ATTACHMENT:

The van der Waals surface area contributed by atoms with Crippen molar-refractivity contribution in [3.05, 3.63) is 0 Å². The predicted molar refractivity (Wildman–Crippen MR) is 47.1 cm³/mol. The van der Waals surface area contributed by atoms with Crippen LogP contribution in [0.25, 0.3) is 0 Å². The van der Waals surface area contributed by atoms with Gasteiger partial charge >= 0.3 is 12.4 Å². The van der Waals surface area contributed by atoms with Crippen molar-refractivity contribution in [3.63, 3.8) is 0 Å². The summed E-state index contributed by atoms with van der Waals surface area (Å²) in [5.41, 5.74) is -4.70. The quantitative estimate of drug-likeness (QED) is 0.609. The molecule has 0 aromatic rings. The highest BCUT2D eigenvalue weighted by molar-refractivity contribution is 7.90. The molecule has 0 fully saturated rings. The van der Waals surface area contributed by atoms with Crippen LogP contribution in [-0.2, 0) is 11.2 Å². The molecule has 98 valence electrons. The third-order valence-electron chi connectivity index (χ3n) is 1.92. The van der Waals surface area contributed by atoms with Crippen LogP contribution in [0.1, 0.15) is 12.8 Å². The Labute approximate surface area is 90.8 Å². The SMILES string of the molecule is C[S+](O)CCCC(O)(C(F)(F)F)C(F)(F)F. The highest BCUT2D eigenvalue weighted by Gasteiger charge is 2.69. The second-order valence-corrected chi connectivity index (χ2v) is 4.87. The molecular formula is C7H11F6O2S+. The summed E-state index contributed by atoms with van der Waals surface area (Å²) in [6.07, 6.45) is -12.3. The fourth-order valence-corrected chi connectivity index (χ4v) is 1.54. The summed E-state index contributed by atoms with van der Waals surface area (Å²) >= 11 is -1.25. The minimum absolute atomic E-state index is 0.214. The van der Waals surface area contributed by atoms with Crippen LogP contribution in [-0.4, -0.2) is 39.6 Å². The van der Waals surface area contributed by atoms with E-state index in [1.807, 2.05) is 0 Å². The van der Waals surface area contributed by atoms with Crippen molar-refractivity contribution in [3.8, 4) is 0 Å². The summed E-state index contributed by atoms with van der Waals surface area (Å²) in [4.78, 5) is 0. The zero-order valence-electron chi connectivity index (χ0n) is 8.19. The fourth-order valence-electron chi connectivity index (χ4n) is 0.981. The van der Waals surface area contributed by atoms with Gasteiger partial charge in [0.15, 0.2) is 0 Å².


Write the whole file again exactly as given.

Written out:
The van der Waals surface area contributed by atoms with Crippen molar-refractivity contribution in [3.05, 3.63) is 0 Å². The predicted molar refractivity (Wildman–Crippen MR) is 47.1 cm³/mol. The van der Waals surface area contributed by atoms with Crippen LogP contribution in [0.25, 0.3) is 0 Å². The van der Waals surface area contributed by atoms with Gasteiger partial charge >= 0.3 is 12.4 Å². The van der Waals surface area contributed by atoms with Crippen molar-refractivity contribution in [3.63, 3.8) is 0 Å². The summed E-state index contributed by atoms with van der Waals surface area (Å²) in [5.41, 5.74) is -4.70. The quantitative estimate of drug-likeness (QED) is 0.609. The molecule has 0 aromatic rings. The highest BCUT2D eigenvalue weighted by molar-refractivity contribution is 7.90. The molecule has 0 fully saturated rings. The van der Waals surface area contributed by atoms with Crippen LogP contribution in [-0.2, 0) is 11.2 Å². The molecule has 98 valence electrons. The third-order valence-electron chi connectivity index (χ3n) is 1.92. The van der Waals surface area contributed by atoms with Crippen LogP contribution in [0.1, 0.15) is 12.8 Å². The Labute approximate surface area is 90.8 Å². The SMILES string of the molecule is C[S+](O)CCCC(O)(C(F)(F)F)C(F)(F)F. The highest BCUT2D eigenvalue weighted by Gasteiger charge is 2.69. The second-order valence-corrected chi connectivity index (χ2v) is 4.87. The molecular formula is C7H11F6O2S+. The summed E-state index contributed by atoms with van der Waals surface area (Å²) in [6.07, 6.45) is -12.3. The fourth-order valence-corrected chi connectivity index (χ4v) is 1.54. The summed E-state index contributed by atoms with van der Waals surface area (Å²) >= 11 is -1.25. The minimum absolute atomic E-state index is 0.214. The van der Waals surface area contributed by atoms with Crippen LogP contribution in [-0.4, -0.2) is 39.6 Å². The van der Waals surface area contributed by atoms with E-state index in [1.807, 2.05) is 0 Å². The van der Waals surface area contributed by atoms with Crippen molar-refractivity contribution in [3.8, 4) is 0 Å². The summed E-state index contributed by atoms with van der Waals surface area (Å²) in [4.78, 5) is 0. The zero-order valence-electron chi connectivity index (χ0n) is 8.19. The fourth-order valence-electron chi connectivity index (χ4n) is 0.981. The van der Waals surface area contributed by atoms with Gasteiger partial charge in [0.15, 0.2) is 0 Å².